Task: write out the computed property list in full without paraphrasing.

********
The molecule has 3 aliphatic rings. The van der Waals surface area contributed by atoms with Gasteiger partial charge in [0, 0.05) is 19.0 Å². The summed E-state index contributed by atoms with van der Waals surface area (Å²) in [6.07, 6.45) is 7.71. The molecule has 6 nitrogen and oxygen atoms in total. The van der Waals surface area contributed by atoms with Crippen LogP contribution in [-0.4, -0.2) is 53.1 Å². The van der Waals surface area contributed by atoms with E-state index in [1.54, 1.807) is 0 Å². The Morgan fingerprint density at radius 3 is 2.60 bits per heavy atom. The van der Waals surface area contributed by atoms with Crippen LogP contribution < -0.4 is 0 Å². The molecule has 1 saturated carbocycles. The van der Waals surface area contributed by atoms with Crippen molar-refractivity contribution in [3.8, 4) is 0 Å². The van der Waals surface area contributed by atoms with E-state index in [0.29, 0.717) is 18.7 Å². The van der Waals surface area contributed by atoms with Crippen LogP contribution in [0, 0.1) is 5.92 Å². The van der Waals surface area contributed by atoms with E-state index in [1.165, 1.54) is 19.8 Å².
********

The molecule has 3 aliphatic rings. The van der Waals surface area contributed by atoms with Gasteiger partial charge in [0, 0.05) is 19.0 Å². The summed E-state index contributed by atoms with van der Waals surface area (Å²) in [6.07, 6.45) is 7.71. The molecule has 6 nitrogen and oxygen atoms in total. The van der Waals surface area contributed by atoms with Crippen LogP contribution in [-0.4, -0.2) is 53.1 Å². The van der Waals surface area contributed by atoms with E-state index in [1.54, 1.807) is 0 Å². The Morgan fingerprint density at radius 3 is 2.60 bits per heavy atom. The van der Waals surface area contributed by atoms with Crippen LogP contribution < -0.4 is 0 Å². The molecule has 1 saturated carbocycles. The van der Waals surface area contributed by atoms with Crippen molar-refractivity contribution in [3.8, 4) is 0 Å². The van der Waals surface area contributed by atoms with E-state index in [0.29, 0.717) is 18.7 Å². The van der Waals surface area contributed by atoms with Crippen LogP contribution in [0, 0.1) is 5.92 Å². The van der Waals surface area contributed by atoms with E-state index in [1.165, 1.54) is 19.8 Å².